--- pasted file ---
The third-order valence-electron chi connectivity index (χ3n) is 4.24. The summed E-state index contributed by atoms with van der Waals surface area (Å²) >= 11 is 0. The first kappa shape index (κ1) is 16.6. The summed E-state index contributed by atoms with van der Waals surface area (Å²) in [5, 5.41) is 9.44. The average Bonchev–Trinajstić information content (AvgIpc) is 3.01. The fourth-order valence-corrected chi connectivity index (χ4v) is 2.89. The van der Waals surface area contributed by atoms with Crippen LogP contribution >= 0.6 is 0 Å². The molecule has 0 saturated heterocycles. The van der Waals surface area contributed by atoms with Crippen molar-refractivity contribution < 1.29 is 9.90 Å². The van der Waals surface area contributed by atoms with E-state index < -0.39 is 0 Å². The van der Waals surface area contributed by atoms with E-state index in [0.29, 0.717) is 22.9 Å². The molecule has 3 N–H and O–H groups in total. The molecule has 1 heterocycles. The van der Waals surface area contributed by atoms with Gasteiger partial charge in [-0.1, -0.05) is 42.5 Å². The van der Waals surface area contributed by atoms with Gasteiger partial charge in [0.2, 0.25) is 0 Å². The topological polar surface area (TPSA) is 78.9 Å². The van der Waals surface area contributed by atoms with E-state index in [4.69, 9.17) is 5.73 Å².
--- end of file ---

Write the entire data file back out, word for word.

The third-order valence-electron chi connectivity index (χ3n) is 4.24. The summed E-state index contributed by atoms with van der Waals surface area (Å²) >= 11 is 0. The first kappa shape index (κ1) is 16.6. The summed E-state index contributed by atoms with van der Waals surface area (Å²) in [5, 5.41) is 9.44. The average Bonchev–Trinajstić information content (AvgIpc) is 3.01. The fourth-order valence-corrected chi connectivity index (χ4v) is 2.89. The van der Waals surface area contributed by atoms with Crippen LogP contribution >= 0.6 is 0 Å². The molecule has 0 saturated heterocycles. The van der Waals surface area contributed by atoms with Crippen molar-refractivity contribution < 1.29 is 9.90 Å². The van der Waals surface area contributed by atoms with E-state index < -0.39 is 0 Å². The van der Waals surface area contributed by atoms with E-state index in [0.29, 0.717) is 22.9 Å². The molecule has 3 N–H and O–H groups in total. The molecule has 1 heterocycles. The van der Waals surface area contributed by atoms with Gasteiger partial charge in [-0.1, -0.05) is 42.5 Å². The van der Waals surface area contributed by atoms with Gasteiger partial charge in [0.2, 0.25) is 0 Å². The topological polar surface area (TPSA) is 78.9 Å². The van der Waals surface area contributed by atoms with E-state index in [4.69, 9.17) is 5.73 Å².